Living in the Japanese countryside If during your Working Holiday in Japan you want to get to know the traditional Japanese countryside with people who have a strong sense of community and are deeply rooted in their traditions, try Sado Island. Sado, after the main islands of Hokkaido, Honshu, Kyushu, Shikoku and Okinawa, is Japan's six largest island. When gold was found on Sado Island in 1601, the island flourished economically and culturally, developing a unique and rich cultural heritage, including performing arts such as dance, chants and music, the world-famous Taiko drumming, puppet theater, folklore festivals, and traditional handcraft. Sado has hundreds of Buddhist temples, Shinto shrines and several historical villages from Edo Period (1603-1867), which have remained architecturally mostly intact. The island is of extreme scenic natural beauty, with 288 km of rocky coastline, dense forests, terraced ricefields and a northern and southern mountain range reaching an altitude of 1172 meters. Sado is sparsely populated, with the vast majority of the population of around 55,000 living in Sado City in the flat middle part of the island. You can find all infrastructure there that you can expect from a Japanese city of that size. As opposed to large cities such as Tokyo, you will find it easy to get in contact with the population, as the people of Sado are very community-oriented and interested in their fellows. Which Working Holiday Jobs are there on Sado Island? Working Holiday jobs mostly exist in the island's 3 main economic sectors, which are tourism/gastronomy, farming and fishing. Jobs in tourism/gastronomy include employment in ryokans, hotels, restaurants and with tourism activity providers. Most opportunities for tourism-related jobs exist during the summer months from May to October. The agricultural produce most typical for Sado are rice and persimons and helpers are usually needed during the planting and harvesting seasons, which are April/May and September/October. Fishery jobs exist throughout the year. Particularly for oysters and mussels the season is during the winter months. While for some jobs, Japanese language skills are required, they might not be necessary for others. As you might struggle arranging a Working Holiday job in the countryside on your own, World Unite! offers support services on Sado Island. They provide for instance English training about how to harvest and classify persimons, which will make non-Japanese speakers employable even by farmers who can only give you instructions in Japanese. What else can I experience on a trip to Sado? You can travel from Niigata to Sado using a Boing 929 Jetfoil. The jetfoil is basically "an airplane on the water", which gets the dynamic lift from sea water instead of air. While the wings are under the water, the passenger cabin is floating on top of the water surface, easily reaching speeds of around 80 km/h.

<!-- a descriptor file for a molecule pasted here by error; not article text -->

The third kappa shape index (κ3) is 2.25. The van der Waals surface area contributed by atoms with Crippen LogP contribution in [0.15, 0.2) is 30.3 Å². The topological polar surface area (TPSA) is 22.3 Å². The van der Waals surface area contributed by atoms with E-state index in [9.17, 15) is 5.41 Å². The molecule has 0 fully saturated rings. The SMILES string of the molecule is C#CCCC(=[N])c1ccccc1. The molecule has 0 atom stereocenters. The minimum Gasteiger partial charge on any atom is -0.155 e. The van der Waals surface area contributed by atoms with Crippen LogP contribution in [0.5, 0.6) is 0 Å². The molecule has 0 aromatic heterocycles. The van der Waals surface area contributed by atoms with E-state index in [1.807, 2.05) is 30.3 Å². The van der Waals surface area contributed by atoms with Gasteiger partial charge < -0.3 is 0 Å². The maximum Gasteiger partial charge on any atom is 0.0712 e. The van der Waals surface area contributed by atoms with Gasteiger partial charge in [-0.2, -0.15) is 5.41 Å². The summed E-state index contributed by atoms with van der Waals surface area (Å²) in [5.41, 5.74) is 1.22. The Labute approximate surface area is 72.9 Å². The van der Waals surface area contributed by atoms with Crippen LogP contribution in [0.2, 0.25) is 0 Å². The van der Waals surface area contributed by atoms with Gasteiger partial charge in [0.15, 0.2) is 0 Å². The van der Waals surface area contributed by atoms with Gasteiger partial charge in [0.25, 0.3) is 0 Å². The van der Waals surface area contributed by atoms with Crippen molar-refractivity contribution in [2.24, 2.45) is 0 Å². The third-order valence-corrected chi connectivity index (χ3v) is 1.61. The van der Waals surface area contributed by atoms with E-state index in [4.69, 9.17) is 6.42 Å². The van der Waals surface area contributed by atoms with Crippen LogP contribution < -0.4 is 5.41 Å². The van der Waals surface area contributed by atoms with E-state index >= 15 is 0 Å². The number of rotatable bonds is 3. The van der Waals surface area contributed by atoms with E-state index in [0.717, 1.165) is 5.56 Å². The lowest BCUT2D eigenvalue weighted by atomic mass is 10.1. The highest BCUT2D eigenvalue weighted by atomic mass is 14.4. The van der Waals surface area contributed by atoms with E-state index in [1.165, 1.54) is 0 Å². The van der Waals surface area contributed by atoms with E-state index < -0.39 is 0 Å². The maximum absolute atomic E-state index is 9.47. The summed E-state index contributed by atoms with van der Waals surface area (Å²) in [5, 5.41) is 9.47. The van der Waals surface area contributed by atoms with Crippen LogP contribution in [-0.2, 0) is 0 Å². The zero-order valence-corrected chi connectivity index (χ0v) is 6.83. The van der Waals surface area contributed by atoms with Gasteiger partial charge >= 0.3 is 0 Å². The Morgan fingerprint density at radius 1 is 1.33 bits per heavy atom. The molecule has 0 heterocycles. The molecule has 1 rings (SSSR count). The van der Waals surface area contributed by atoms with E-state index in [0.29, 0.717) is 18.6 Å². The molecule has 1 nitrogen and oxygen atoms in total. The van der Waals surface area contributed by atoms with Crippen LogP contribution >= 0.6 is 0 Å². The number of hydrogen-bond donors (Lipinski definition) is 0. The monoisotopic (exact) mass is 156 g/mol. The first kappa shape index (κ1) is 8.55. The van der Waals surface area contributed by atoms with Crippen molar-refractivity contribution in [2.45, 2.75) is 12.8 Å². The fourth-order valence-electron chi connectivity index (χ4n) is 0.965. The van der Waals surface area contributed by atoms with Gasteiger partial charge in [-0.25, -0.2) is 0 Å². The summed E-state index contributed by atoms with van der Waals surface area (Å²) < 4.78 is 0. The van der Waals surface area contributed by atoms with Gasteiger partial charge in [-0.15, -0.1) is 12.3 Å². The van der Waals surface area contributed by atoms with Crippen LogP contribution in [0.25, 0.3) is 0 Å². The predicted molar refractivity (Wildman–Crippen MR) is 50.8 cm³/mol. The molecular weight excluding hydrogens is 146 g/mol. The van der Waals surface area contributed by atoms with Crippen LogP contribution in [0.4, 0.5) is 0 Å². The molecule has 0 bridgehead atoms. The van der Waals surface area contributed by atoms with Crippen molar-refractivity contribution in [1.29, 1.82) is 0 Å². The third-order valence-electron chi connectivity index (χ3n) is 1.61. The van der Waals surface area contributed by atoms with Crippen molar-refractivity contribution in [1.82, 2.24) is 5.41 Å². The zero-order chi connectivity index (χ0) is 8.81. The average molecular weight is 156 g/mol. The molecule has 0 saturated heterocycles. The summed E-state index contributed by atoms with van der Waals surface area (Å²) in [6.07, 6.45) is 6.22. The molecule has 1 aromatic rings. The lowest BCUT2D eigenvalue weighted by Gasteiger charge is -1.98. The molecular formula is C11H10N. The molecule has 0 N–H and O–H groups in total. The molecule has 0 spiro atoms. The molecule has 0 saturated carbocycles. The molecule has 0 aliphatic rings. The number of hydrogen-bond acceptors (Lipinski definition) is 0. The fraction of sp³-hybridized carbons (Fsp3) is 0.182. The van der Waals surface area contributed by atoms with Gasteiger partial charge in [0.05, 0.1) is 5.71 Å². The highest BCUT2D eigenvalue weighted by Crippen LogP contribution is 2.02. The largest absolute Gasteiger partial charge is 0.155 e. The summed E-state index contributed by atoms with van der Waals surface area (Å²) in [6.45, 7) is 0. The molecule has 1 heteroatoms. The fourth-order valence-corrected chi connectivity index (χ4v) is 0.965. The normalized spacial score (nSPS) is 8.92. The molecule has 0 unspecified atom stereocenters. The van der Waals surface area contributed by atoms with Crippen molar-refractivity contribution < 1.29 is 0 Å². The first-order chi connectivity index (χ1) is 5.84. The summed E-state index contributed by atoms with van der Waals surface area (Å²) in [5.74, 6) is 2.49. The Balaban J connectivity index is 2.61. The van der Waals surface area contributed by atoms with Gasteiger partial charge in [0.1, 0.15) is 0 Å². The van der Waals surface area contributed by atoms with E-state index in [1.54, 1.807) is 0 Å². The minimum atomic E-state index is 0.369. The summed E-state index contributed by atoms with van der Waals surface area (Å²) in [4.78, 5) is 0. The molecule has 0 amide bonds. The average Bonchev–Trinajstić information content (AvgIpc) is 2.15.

Amongst those doing a Working Holiday in Japan, there are many common misconceptions and myths about Working Holidays in Japan. These might result from outdated information found on the internet, or from misinterpretation of official texts. The wrong information is then passed from one person doing Working Holidays to another. But don't worry - this article will bust some of these myths! Myth 1: On a Working Holiday Visa it is not allowed to work at bars It is perfectly legal to work at bars, as long as they are "normal bars" that are just selling drinks and not offering any services which are "against the public morals of Japan". Businesses which are "against the public morals" include for instance gambling, the sex industry and hostess clubs. At such places it is totally illegal, if you are on a Working Holiday visa, to do any kind of work, even if it's not directly as a hostess, prostitute or as gambling service provider. E.g. being a cleaner or a dishwasher at any such establishment is illegal and will certainly result in a fine and deportation, should the police or immigration officers find you working at such establishment. "Hostess Clubs" are places where usually no sexual services are offered, but there are hostesses engaging in typically flirtatious conversations and providing other entertainment such as singing karaoke with male customers who are paying high prices for drinks. On a first glance, it is not always very obvious for people unfamiliar with such establishments whether a place is a "normal bar" or a "Hostess Club". If you are invited to a job interview or offered a job at a bar, you should have an in-depth look at the kind of customers and other employees it has, and in doubt reject the job. Also, don't easily trust employers running such places who might tell you that the job is perfectly legal for you, which might not be true, either because they don't know about the restrictions of a Working Holiday Visa, or they don't care. There are also so-called "Host Clubs", which are the equivalent for female customers, employing male hosts. It is of course also illegal to work at such place. Jobs at "Maid Cafés" (and the equivalent for male customers called "Butler Cafés") are generally allowed, as long as they only sell beverages and food and the services offered don't resemble those of a "hostess" or "host" club. Myth 2: On a Working Holiday Visa you are only allowed to do part-time work There is no limitation of the amount of hours you are allowed to work on a Working Holiday Visa. Some employers confuse the Working Holiday Visa with a Student Visa, which has a limitation of 28 hours of work allowed per week. Myth 3: If you want to leave Japan during the validity of your Working Holiday Visa and you wish to return and continue your Working Holiday, you must go to the immigration office and apply for a Re-entry permit This information is outdated. Since 2012, if you want to leave Japan during the validity of your Working Holiday visa and you plan to return, at the immigration counters of the airport, when you are leaving, you just have to fill a white form that you find there called "Embarkation card for reentrant". You should mark the box "I am leaving Japan temporarily and will return". The immigation officer will then staple another card into your passport called "Disembarkation card for reentrant". When you return to Japan during the validity of your Working Holiday Visa, at the immigration counters of the airport you should go to the counter which says "Special Re-Entry Permit Holders" where you show your passport with the filled-out Disembarkation card and your Residence Card, and you are allowed to enter and continue your Working Holiday. Myth 4: You need a person of reference and guarantor in Japan to get a Working Holiday Visa You don't need a reference and guarantor in Japan, but you can leave those fields blank in the visa application form. Myth 5: Everyone who has a Working Holiday Visa for Japan can get free Japanese language lessons This is not true and we don't really know the origin of this myth. There are Community Centres at every city and town in Japan that offer inexpensive (and at some cities even free) Japanese language lessons to foreigners. For some (but not all) cities it is required to be a Resident in Japan to join these lessons. If you hold a Working Holiday Visa, you are a resident, so you can join these lessons, but there are not generally free. Myth 6: During your Working Holiday, you can travel around Japan cheaply using a Japan Rail Pass for discounted train rides The Japan Rail Pass for discounted train tickets can only be purchased by tourists. Tourists are people who have either a Temporary Visitor Status (for those nationals for whom there is an exemption of Visa for short-time stays in Japan) or a Tourist Visa (for those nationals who need to apply for a tourist visa prior to their trip to Japan). If you hold a Working Holiday Visa, you are not a tourist, but a resident and therefore you cannot buy the Japan Rail Pass. Myth 7: Accommodation-wise, it is the cheapest and best option to rent your own apartment in Japan (that you might share with friends you make in Japan who are also on a Working Holiday visa) Particularly in central locations of Tokyo, where there is a very high demand for apartments, landlords can choose between many people willing to rent an apartment. They will most likely not choose a foreigner who will stay for a maximum of one year and doesn't have a permanent employment contract. In addition, almost all rental apartments are offered through real estate agents that usually charge a fee of 3 months of rent to the tennant, and many apartments come unfurnished. The most feasible accommodation option for foreigners who are in Japan on a Working Holiday visa are the so-called "Share Houses". Myth 8: It is the best option to rent a portable wifi device at the airport to have internet access in Japan Renting a portable wifi probably only makes sense if you come to Japan for a few days only. For anyone staying longer than that, the cheapest option is to get a Japanese SIM card for your mobile phone. For stays of up to 90 days the choice would be a pre-paid Travel SIM Card, and for longer stays to make a phone contract with a Japanese mobile phone provider. If you have a support package of World Unite! for your Working Holiday or internship in Japan, they will make arrangements for the best mobile phone/internet access option for you. Myth 9: You can get a tax refund when leaving Japan for the income tax that your employer has paid for you You cannot get back the income tax that your employer has paid for you in Japan when you leave Japan after your Working Holiday. If you have done any pension funds payments in Japan you can get them back when you leave Japan. It is however unlikely that Pension Funds payments were made for you by your employer as this is not a requirement for employees who are on a Working Holiday Visa. -- This article was written by Chris Engler, founder of World Unite Japan KK, a company based in Tokyo, providing Working Holiday support services to currently more than 1000 young travellers per year in Japan. You can learn more about World Unite!'s Working Holiday support services in Tokyo.